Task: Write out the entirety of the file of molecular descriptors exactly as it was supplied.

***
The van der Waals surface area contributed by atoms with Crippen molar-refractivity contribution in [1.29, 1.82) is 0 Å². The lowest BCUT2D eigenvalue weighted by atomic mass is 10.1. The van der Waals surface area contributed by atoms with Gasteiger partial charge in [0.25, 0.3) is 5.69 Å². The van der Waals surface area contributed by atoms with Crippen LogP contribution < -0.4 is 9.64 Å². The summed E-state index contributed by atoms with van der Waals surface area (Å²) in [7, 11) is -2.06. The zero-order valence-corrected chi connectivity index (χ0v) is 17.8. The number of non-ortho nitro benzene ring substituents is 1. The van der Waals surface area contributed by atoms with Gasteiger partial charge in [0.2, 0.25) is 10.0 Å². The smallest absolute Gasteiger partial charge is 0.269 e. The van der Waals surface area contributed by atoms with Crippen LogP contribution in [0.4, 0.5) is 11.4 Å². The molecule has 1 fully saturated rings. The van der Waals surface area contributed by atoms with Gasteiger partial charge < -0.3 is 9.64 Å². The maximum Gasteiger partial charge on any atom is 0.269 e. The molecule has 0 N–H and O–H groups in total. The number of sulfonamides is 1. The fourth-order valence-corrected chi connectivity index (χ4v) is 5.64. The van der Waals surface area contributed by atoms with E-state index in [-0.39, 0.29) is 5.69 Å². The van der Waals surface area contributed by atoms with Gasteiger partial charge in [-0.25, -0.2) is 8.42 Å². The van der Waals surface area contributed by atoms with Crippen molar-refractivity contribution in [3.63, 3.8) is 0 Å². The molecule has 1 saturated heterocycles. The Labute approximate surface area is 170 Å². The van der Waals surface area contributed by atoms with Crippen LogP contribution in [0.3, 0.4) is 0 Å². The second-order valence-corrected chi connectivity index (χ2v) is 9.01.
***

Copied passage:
The van der Waals surface area contributed by atoms with Crippen molar-refractivity contribution in [1.29, 1.82) is 0 Å². The lowest BCUT2D eigenvalue weighted by atomic mass is 10.1. The van der Waals surface area contributed by atoms with Gasteiger partial charge in [0.25, 0.3) is 5.69 Å². The van der Waals surface area contributed by atoms with Crippen LogP contribution < -0.4 is 9.64 Å². The summed E-state index contributed by atoms with van der Waals surface area (Å²) in [7, 11) is -2.06. The zero-order valence-corrected chi connectivity index (χ0v) is 17.8. The number of non-ortho nitro benzene ring substituents is 1. The van der Waals surface area contributed by atoms with Gasteiger partial charge in [0.2, 0.25) is 10.0 Å². The smallest absolute Gasteiger partial charge is 0.269 e. The van der Waals surface area contributed by atoms with Crippen LogP contribution in [0.4, 0.5) is 11.4 Å². The molecule has 1 fully saturated rings. The van der Waals surface area contributed by atoms with Gasteiger partial charge < -0.3 is 9.64 Å². The maximum Gasteiger partial charge on any atom is 0.269 e. The molecule has 0 N–H and O–H groups in total. The number of sulfonamides is 1. The fourth-order valence-corrected chi connectivity index (χ4v) is 5.64. The van der Waals surface area contributed by atoms with E-state index in [-0.39, 0.29) is 5.69 Å². The van der Waals surface area contributed by atoms with Gasteiger partial charge in [-0.25, -0.2) is 8.42 Å². The van der Waals surface area contributed by atoms with Crippen molar-refractivity contribution in [3.63, 3.8) is 0 Å². The molecule has 1 saturated heterocycles. The Labute approximate surface area is 170 Å². The van der Waals surface area contributed by atoms with Crippen LogP contribution in [0.3, 0.4) is 0 Å². The second-order valence-corrected chi connectivity index (χ2v) is 9.01.